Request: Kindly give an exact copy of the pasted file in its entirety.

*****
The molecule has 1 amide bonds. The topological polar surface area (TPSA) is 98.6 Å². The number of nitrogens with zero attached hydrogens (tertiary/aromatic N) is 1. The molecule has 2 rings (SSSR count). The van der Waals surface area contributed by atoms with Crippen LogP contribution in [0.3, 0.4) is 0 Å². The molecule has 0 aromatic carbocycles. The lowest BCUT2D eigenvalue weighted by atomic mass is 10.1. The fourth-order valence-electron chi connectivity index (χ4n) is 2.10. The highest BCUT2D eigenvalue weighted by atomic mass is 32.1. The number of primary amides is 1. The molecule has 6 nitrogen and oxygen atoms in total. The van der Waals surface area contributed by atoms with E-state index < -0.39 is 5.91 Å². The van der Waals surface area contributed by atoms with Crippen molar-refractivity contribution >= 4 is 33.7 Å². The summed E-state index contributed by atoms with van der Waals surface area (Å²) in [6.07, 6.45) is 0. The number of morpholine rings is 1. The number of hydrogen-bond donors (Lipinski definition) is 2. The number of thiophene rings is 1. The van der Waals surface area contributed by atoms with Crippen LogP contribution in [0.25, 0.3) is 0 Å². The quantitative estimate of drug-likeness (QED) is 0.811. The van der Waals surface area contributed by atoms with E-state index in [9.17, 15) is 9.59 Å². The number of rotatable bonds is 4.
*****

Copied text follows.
The molecule has 1 amide bonds. The topological polar surface area (TPSA) is 98.6 Å². The number of nitrogens with zero attached hydrogens (tertiary/aromatic N) is 1. The molecule has 2 rings (SSSR count). The van der Waals surface area contributed by atoms with Crippen LogP contribution in [0.3, 0.4) is 0 Å². The molecule has 0 aromatic carbocycles. The lowest BCUT2D eigenvalue weighted by atomic mass is 10.1. The fourth-order valence-electron chi connectivity index (χ4n) is 2.10. The highest BCUT2D eigenvalue weighted by atomic mass is 32.1. The number of primary amides is 1. The molecule has 6 nitrogen and oxygen atoms in total. The van der Waals surface area contributed by atoms with E-state index < -0.39 is 5.91 Å². The van der Waals surface area contributed by atoms with Crippen molar-refractivity contribution >= 4 is 33.7 Å². The summed E-state index contributed by atoms with van der Waals surface area (Å²) in [6.07, 6.45) is 0. The number of morpholine rings is 1. The number of hydrogen-bond donors (Lipinski definition) is 2. The number of thiophene rings is 1. The van der Waals surface area contributed by atoms with Crippen LogP contribution in [0.25, 0.3) is 0 Å². The quantitative estimate of drug-likeness (QED) is 0.811. The van der Waals surface area contributed by atoms with E-state index in [9.17, 15) is 9.59 Å². The number of rotatable bonds is 4.